June 2015

When to defend: antipredator defenses and the predation sequence.

Am Nat 2014 Jun 1;183(6):847-55. Epub 2014 May 1.

Department of Biology, University of Victoria, PO Box 3020, Victoria, British Columbia V8W 3N5, Canada.

Some authors have suggested that prey species stand to benefit most by defending as early as possible during predator-prey encounters, but species in nature employ antipredator defenses at various stages of interactions with their predators. Whether it is generally most advantageous to defend early or late during such encounters is an open theoretical question. We model conditions under which a prey species might evolve early or late defenses in response to predation. Adapting a two-prey, one-predator Rosenzweig-MacArthur system of differential equations, we analyze the effects of modified antipredator defenses (and their associated costs) on the ability of a new prey type to invade the one-prey, one-predator limiting system at equilibrium. We show that the outcome, in terms of invasion potential, is crucially dependent on the ratio of the prey's proportional population growth rate to the cost of predator encounters.
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http://dx.doi.org/10.1086/675903DOI Listing
June 2014

Heated relations: temperature-mediated shifts in consumption across trophic levels.

PLoS One 2014 5;9(5):e95046. Epub 2014 May 5.

Department of Ecology and Ecosystem modelling, Potsdam University, Potsdam, Germany; Institute of Environmental Sciences (CML), Leiden University, Leiden, the Netherlands.

A rise in temperature will intensify the feeding links involving ectotherms in food webs. However, it is unclear how the effects will quantitatively differ between the plant-herbivore and herbivore-carnivore interface. To test how warming could differentially affect rates of herbivory and carnivory, we studied trophic interaction strength in a food chain comprised of green algae, herbivorous rotifers and carnivorous rotifers at 10, 15, 20 and 25°C. We found significant warming-induced changes in feeding by both herbivorous and carnivorous rotifers, but these responses occurred at different parts of the entire temperature gradient. The strongest response of the per capita herbivore's ingestion rate occurred due to an increase in temperature from 15 to 20°C (1.9 fold: from 834 to 1611 algal cells per h(-1)) and of the per capita carnivore's ingestion rate from 20 to 25°C (1.6 fold: from 1.5 to 2.5 prey h(-1)). Handling time, an important component of a consumer's functional response, significantly decreased from 15 to 20°C in herbivorous rotifers. In contrast, it decreased from 20 to 25°C in carnivorous rotifers. Attack rates significantly and strongly increased from 10 to 25°C in the herbivorous animals, but not at all in the carnivores. Our results exemplify how the relative forces of top-down control exerted by herbivores and carnivores may strongly shift under global warming. But warming, and its magnitude, are not the only issue: If our results would prove to be representative, shifts in ectotherm interactions will quantitatively differ when a 5°C increase starts out from a low, intermediate or high initial temperature. This would imply that warming could have different effects on the relative forces of carnivory and herbivory in habitats differing in average temperature, as would exist at different altitudes and latitudes.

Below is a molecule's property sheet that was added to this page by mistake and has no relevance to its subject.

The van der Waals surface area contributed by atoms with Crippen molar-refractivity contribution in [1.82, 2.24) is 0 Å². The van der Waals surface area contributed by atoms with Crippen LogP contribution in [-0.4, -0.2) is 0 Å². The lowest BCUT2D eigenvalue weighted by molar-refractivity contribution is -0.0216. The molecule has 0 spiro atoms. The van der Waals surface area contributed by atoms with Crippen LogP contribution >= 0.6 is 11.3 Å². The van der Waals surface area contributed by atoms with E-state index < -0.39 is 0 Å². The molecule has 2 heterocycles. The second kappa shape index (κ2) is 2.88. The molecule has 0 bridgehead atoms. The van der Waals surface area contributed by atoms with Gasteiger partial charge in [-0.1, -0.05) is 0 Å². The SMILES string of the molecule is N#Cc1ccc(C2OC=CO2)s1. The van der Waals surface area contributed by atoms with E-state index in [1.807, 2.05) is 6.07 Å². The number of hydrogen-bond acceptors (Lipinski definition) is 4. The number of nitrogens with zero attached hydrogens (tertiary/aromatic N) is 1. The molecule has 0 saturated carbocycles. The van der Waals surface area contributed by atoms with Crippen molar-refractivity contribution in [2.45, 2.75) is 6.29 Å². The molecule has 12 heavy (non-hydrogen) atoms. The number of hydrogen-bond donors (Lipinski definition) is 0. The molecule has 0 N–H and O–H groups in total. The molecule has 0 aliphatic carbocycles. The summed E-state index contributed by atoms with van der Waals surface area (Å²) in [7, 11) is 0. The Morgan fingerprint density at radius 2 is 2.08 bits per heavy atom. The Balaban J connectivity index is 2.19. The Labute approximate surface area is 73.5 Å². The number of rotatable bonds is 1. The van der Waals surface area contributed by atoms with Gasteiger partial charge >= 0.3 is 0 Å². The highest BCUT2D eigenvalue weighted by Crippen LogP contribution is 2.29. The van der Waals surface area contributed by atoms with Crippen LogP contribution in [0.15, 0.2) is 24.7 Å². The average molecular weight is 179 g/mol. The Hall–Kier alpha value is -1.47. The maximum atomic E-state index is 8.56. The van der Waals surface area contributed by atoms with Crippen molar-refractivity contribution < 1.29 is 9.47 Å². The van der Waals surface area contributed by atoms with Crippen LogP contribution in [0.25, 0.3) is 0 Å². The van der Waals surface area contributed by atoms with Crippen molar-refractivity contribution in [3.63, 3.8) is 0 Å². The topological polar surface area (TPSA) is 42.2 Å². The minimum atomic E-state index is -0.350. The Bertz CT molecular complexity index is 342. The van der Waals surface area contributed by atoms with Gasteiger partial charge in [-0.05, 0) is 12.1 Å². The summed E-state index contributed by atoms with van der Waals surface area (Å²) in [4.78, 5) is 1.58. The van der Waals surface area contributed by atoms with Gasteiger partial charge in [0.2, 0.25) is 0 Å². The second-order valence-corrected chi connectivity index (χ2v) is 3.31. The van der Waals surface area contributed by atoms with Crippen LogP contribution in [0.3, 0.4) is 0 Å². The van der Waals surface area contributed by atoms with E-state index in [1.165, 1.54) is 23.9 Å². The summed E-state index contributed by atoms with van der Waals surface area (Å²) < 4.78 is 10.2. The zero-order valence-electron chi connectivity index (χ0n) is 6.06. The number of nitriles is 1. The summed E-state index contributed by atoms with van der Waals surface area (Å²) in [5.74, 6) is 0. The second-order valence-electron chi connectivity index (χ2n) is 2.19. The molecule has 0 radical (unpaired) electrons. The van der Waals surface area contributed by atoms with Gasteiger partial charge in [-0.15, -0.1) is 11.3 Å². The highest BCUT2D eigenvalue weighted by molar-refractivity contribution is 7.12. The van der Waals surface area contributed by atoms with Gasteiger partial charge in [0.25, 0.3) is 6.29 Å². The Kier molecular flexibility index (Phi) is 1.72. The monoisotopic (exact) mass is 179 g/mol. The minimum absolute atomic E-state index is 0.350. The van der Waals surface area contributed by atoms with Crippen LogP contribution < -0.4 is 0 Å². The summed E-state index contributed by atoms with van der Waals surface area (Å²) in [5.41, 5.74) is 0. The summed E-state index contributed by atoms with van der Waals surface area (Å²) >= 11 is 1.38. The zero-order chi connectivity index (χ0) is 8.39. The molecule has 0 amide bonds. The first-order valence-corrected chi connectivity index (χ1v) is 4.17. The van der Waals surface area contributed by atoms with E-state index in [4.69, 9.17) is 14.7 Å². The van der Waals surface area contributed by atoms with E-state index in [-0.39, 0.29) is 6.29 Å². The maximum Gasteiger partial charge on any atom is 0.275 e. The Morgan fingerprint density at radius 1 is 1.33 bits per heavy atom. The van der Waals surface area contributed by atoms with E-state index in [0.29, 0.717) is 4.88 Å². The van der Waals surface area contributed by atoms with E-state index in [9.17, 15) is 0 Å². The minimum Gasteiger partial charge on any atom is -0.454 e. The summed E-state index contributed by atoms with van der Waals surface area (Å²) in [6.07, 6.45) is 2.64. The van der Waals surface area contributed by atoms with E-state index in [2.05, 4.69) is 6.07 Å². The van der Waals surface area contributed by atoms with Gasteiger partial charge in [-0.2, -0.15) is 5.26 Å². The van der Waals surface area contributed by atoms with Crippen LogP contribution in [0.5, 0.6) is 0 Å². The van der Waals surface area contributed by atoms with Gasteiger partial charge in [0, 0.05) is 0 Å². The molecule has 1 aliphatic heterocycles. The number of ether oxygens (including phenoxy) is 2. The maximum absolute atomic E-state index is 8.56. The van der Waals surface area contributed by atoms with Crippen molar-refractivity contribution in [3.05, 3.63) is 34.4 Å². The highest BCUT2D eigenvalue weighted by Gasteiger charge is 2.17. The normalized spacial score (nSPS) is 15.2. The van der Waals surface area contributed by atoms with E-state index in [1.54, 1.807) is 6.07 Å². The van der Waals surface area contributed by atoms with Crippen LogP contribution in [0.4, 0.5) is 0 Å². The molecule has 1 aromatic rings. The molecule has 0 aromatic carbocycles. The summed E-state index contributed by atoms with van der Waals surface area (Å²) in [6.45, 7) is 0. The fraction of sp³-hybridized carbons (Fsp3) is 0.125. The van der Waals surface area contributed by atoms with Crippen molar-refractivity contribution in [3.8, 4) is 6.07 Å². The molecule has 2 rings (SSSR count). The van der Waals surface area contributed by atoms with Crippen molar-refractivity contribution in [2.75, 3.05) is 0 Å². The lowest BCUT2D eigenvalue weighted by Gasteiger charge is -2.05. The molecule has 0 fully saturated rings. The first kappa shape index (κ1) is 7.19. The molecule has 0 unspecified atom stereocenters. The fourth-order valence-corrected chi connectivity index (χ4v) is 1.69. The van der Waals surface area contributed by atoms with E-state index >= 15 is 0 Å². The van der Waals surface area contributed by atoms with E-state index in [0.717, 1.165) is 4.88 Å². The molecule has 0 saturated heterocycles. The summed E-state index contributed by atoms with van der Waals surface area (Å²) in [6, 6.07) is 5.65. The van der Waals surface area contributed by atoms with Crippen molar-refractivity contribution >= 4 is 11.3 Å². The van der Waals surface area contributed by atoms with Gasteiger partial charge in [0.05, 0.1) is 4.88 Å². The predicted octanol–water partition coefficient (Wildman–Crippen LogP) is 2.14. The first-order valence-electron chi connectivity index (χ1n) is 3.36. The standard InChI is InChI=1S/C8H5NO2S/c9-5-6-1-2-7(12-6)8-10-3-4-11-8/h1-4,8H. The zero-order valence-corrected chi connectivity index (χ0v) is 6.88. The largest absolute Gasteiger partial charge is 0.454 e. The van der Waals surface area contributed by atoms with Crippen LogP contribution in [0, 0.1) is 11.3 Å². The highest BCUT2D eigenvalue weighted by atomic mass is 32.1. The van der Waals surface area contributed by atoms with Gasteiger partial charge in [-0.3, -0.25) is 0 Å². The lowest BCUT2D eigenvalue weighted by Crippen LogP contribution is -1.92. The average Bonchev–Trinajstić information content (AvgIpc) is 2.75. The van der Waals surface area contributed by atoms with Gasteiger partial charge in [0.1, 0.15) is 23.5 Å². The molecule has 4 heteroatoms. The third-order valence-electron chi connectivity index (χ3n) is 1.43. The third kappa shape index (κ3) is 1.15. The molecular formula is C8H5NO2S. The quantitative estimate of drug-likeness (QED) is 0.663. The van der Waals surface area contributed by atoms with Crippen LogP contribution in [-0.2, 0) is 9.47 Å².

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http://journals.plos.org/plosone/article?id=10.1371/journal.pone.0095046PLOS
http://www.ncbi.nlm.nih.gov/pmc/articles/PMC4010407PMC
June 2015

Diversity, functional similarity, and top-down control drive synchronization and the reliability of ecosystem function.

Am Nat 2014 Mar 5;183(3):394-409. Epub 2014 Feb 5.

Department of Ecology and Ecosystem Modeling, Institute for Biochemistry and Biology, University of Potsdam, Am Neuen Palais 10, D-14469 Potsdam, Germany.